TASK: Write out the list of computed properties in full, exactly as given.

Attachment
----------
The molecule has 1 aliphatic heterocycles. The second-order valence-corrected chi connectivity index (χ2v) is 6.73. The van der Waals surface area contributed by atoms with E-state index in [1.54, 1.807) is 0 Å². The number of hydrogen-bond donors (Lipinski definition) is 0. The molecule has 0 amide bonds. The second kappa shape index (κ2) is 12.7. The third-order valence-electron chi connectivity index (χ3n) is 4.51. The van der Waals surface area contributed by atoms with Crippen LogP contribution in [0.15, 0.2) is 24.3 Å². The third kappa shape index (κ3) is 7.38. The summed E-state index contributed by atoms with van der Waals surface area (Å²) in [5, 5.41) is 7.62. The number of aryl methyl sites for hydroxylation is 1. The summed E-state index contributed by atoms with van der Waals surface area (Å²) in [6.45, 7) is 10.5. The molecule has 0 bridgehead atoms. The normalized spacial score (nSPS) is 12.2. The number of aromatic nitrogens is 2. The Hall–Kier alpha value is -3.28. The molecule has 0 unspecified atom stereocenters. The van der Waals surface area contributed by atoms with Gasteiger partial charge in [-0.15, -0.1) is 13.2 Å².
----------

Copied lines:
The molecule has 1 aliphatic heterocycles. The second-order valence-corrected chi connectivity index (χ2v) is 6.73. The van der Waals surface area contributed by atoms with E-state index in [1.54, 1.807) is 0 Å². The number of hydrogen-bond donors (Lipinski definition) is 0. The molecule has 0 amide bonds. The second kappa shape index (κ2) is 12.7. The third-order valence-electron chi connectivity index (χ3n) is 4.51. The van der Waals surface area contributed by atoms with Crippen LogP contribution in [0.15, 0.2) is 24.3 Å². The third kappa shape index (κ3) is 7.38. The summed E-state index contributed by atoms with van der Waals surface area (Å²) in [5, 5.41) is 7.62. The number of aryl methyl sites for hydroxylation is 1. The summed E-state index contributed by atoms with van der Waals surface area (Å²) in [6.45, 7) is 10.5. The molecule has 0 bridgehead atoms. The normalized spacial score (nSPS) is 12.2. The number of aromatic nitrogens is 2. The Hall–Kier alpha value is -3.28. The molecule has 0 unspecified atom stereocenters. The van der Waals surface area contributed by atoms with Gasteiger partial charge in [-0.15, -0.1) is 13.2 Å².